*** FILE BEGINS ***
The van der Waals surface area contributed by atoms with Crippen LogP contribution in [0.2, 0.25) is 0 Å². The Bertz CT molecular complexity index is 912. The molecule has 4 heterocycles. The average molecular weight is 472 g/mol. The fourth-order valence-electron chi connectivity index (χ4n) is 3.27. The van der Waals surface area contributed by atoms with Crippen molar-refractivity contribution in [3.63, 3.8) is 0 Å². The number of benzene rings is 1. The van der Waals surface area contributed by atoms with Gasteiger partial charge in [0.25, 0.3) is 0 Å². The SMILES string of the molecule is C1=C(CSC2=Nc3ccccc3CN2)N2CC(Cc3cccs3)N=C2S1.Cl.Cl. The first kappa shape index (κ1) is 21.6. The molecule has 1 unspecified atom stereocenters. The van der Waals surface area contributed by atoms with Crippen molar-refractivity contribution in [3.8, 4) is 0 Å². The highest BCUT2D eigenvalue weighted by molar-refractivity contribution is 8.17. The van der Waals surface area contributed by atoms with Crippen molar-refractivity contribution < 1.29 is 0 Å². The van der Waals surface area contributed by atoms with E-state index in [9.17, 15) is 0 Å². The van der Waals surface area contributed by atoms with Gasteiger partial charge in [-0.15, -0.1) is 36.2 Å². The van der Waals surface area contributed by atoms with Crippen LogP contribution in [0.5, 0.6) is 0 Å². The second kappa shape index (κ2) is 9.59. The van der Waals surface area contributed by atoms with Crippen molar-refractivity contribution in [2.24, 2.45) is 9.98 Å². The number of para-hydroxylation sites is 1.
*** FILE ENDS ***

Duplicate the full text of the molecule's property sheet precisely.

The van der Waals surface area contributed by atoms with Crippen LogP contribution in [0.2, 0.25) is 0 Å². The Bertz CT molecular complexity index is 912. The molecule has 4 heterocycles. The average molecular weight is 472 g/mol. The fourth-order valence-electron chi connectivity index (χ4n) is 3.27. The van der Waals surface area contributed by atoms with Crippen molar-refractivity contribution in [3.63, 3.8) is 0 Å². The number of benzene rings is 1. The van der Waals surface area contributed by atoms with Gasteiger partial charge in [0.25, 0.3) is 0 Å². The SMILES string of the molecule is C1=C(CSC2=Nc3ccccc3CN2)N2CC(Cc3cccs3)N=C2S1.Cl.Cl. The first kappa shape index (κ1) is 21.6. The molecule has 1 unspecified atom stereocenters. The van der Waals surface area contributed by atoms with Crippen molar-refractivity contribution in [3.8, 4) is 0 Å². The highest BCUT2D eigenvalue weighted by molar-refractivity contribution is 8.17. The van der Waals surface area contributed by atoms with Crippen molar-refractivity contribution < 1.29 is 0 Å². The van der Waals surface area contributed by atoms with E-state index in [9.17, 15) is 0 Å². The van der Waals surface area contributed by atoms with Gasteiger partial charge in [-0.15, -0.1) is 36.2 Å². The van der Waals surface area contributed by atoms with Crippen LogP contribution in [0.5, 0.6) is 0 Å². The second kappa shape index (κ2) is 9.59. The van der Waals surface area contributed by atoms with Crippen molar-refractivity contribution in [2.24, 2.45) is 9.98 Å². The number of para-hydroxylation sites is 1.